R. Meynet, Le Cantique des cantiques, RBSem 25, Peeters, Leuven 2020 (237 p.)
The Canticle is not a conglomeration of fifty little love songs. It is a skilfully architected composition, even if it is not easily discovered. The book is analyzed here at all levels of its organization, according to the procedures of biblical rhetorical analysis, now well established and recognized. This composition combines the greatest simplicity and the most thorough elaboration.
However, if knowledge of its composition is indispensable for a better understanding of such a text, it is not enough. It is also necessary to grasp the typological relationships that it weaves with other books of the Bible. First of all, it represents a rereading of the original story, the lovers of the Song being the antitype of the first couple; they establish a dialogue that Adam and Eve had not been able to establish. The Song is also closely related to the texts of the prophets of the exile who present the relationship between God and his people as a matrimonial alliance. The same thread continues in the New Testament, where Christ binds himself with love for the Church, up to the wedding of the Lamb and the heavenly Jerusalem, with which the Christian Bible ends in the Apocalypse.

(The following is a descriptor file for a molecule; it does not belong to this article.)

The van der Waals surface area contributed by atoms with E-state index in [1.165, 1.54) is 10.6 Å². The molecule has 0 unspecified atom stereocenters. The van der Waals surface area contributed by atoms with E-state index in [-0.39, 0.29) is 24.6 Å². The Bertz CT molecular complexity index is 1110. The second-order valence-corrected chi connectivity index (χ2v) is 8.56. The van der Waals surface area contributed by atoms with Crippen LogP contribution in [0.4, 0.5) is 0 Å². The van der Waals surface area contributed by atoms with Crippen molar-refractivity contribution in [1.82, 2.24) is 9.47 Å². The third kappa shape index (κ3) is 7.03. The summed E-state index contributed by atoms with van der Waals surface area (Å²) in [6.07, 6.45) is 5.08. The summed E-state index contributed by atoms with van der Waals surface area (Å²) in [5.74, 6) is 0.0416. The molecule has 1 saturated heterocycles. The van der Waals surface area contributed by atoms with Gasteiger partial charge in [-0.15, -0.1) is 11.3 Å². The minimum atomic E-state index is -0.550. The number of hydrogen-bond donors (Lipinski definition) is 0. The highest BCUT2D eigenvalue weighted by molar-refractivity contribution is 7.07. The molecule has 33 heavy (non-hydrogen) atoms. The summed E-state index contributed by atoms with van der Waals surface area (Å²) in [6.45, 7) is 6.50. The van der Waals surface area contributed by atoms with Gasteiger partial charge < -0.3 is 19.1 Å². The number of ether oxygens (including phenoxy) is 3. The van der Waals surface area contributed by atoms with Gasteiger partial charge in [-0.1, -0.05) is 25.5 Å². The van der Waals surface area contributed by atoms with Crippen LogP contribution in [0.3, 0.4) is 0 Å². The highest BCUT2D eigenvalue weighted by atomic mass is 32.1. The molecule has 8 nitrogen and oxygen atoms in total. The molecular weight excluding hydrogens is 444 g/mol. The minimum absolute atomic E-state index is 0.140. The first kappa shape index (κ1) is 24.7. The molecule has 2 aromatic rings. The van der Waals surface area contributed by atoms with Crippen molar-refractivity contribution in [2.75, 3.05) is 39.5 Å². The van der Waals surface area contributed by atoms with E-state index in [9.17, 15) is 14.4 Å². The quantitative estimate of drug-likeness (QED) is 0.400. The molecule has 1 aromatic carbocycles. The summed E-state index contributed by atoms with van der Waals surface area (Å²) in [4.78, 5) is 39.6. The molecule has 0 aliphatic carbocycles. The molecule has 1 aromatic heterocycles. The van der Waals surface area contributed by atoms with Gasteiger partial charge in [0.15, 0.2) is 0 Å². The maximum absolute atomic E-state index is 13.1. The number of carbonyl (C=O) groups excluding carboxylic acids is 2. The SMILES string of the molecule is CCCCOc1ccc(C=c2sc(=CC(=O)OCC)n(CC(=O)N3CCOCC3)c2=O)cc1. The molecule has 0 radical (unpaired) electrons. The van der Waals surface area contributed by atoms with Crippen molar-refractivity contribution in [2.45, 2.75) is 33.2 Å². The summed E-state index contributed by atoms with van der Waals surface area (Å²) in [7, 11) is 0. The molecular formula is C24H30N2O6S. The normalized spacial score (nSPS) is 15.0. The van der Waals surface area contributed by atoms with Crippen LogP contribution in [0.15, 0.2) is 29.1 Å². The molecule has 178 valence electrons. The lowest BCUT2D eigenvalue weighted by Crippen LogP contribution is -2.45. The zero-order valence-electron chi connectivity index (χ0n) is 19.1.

Thus, the classical opposition between naturalistic or erotic reading and spiritualist or allegorical reading is overcome. The interpretation that sees in the Song both, and inseparably, a song of love between man and woman and between God and his people, is not the result of a second reading, unduly added by generations later than that of the author. It can be recognized in the text itself. The spiritual meaning is an integral part of the literal meaning. The love between man and woman is of the same nature as the love between God and men.